ScaleVP’s Niehenke has a similar view, but also believes that, as trucking becomes more high-tech, the industry will attract a more tech-savvy, entrepreneurial generation of truckers.

“I would postulate that one of the things that we could see is that as more technology gets brought into the cab of the truck - more connectivity, more software, and more systems, it could create freedom for a next generation of truck drivers to enter the industry,” he said.

“Right now the reason that we have a labor shortage in the trucking industry isn’t because there’s a lack of people; it’s because it’s a really shitty, tough job and you don’t get paid well so most people just exit it,” noted Niehenke. “We’ve artificially created the labor shortage by not paying drivers properly for the difficulty of the job. As technology evolves, it will help drivers and small truck operators be more profitable because they can access better routes, find better customers and run more efficiently.”

The Amazon effect

As with many other industries, trucking is being disrupted by Amazon and it would be hard to overstate just how big of an impact the company has had on the space.

Not only has Amazon changed forever consumer expectations around their deliveries (remember when you had to wait more than a day to get your stuff?) but it’s also looking to reshape the industry directly: last month, it launched an app called Relay, designed to help automate truck delivery by allowing drivers to pick up and drop off packages faster.

“Amazon is really behind a lot of the pressures and desire by other retailers to drive towards getting stuff to show up within a two-hour window since they’ve reset consumer expectations to  order something and have it show up the next day,” said Bain Capital’s Agarwal. “People are calling that the ‘Amazon effect’ because Amazon pioneered the idea of visibility, speed, and velocity around the supply chain. Now everyone realizes they’ve got to run their business the same way Amazon does if they want to compete.”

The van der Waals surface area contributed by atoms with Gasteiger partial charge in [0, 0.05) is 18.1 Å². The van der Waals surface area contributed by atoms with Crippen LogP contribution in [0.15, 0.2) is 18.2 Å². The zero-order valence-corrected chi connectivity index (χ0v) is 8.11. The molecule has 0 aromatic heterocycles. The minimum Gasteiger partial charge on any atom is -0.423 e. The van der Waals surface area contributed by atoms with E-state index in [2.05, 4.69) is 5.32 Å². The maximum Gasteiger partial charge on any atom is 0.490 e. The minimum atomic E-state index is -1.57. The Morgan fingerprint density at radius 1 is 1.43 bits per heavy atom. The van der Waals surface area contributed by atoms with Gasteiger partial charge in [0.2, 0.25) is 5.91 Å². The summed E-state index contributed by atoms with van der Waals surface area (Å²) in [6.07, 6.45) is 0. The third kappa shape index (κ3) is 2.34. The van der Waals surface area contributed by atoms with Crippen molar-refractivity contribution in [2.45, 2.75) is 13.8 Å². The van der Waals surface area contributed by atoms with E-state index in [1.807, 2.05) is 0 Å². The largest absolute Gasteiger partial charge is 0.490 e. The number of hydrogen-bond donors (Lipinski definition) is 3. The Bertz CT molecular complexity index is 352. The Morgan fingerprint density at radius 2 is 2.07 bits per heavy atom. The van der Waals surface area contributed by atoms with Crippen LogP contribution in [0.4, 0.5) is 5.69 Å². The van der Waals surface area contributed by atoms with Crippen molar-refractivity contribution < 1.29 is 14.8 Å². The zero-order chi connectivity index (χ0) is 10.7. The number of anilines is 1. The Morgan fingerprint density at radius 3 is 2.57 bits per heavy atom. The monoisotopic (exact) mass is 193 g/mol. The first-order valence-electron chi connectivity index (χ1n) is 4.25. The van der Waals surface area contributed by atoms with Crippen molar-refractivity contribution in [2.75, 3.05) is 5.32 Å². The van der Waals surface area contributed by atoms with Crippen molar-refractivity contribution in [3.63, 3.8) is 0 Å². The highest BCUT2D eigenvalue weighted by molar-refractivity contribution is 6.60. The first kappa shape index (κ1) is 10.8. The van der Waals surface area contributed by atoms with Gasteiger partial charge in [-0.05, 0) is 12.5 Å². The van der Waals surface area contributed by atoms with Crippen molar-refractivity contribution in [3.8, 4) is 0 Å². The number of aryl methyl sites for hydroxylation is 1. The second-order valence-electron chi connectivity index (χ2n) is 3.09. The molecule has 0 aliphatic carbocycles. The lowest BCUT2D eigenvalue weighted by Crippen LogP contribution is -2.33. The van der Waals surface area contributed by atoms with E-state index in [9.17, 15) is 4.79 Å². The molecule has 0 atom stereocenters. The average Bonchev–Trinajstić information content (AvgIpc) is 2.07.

To reiterate this point, Felicis Ventures’ Chan relayed a story about being at a CEO summit with a group of retailers, most of them brick-and-mortar retailers. The biggest worry in the room was how to compete with Amazon in AI, visibility and supply chain, compelling many of them to embrace technologies they otherwise may have dismissed, including working with startups that could help them upgrade outdated systems.

“Amazon is forcing retailers to embrace technology in a way I’ve never seen before, where they’re open now to switching and working with startups and saying, ‘These antiquated systems we’re using from the 80s are no longer appropriate for us,’” Chan explained. “In venture investing, timing is everything. I hear the pleas now to bring in something that can help these retailers compete against this behemoth because the system integrators -- IBMs and the Deloittes of the world -- are used to building these old systems but now can’t keep up or offer any competitive advantage.”

While Amazon is, and likely always will be, a threat to existing industries, it also seems to be serving as a catalyst for trucking to finally get itself into the 21st century.

Trucking is going digital and that’s a good thing

While technology will have dramatic long-term impacts on the providers in the industry - including brokers that arrange transportation, carriers that own trucks and drivers that drive them - it is the customers of the industry that will be the first to feel the positive effects.  

Believe it or not, the current process to book a majority of truck freight today involves calling one of the 12,000 freight brokers in the US, who in turn call around to truck carriers to locate an available truck.  Clearly such a manual search does not result in optimizing the industry’s capacity, nor is there any uniform technology across the hundreds of thousands of small fleets to give the shipper Amazon-like visibility into the status of their shipment.  

It is here that digital freight marketplaces, such as my company, in flatbed shipping and Uber Freight and Convoy in dry van shipping are riding the growing digital wave to change the game for shippers.  By leveraging the data now available from connected trucks and drivers, using mobile apps for tracking and cloud-based marketplaces to connect shipper and carrier, these platforms cut out the inefficient and opaque broker from the transaction to increase efficiency, lower cost and improve transparency for truck shipments.  Shippers get the Amazon experience in booking and tracking a truck while carriers run their business more efficiently and give up less profit to middlemen.   

In short, there still exist massive inefficiencies across the industry -- whether it’s shippers lacking visibility into their supply chains or logistics providers lacking the ability to manage loads across the highly-fragmented carrier base -- the opportunities today are ripe for the picking. If the simplistic invention of the one-sized container dramatically cut overall costs and enabled more goods to be shipped, imagine what real-time digital transparency and optimization will do.

It’s no wonder venture capitalists are paying more attention than ever before.

Editor's note: Steve Loeb and Bambi Francisco Roizen contributed to this piece.

(Image source: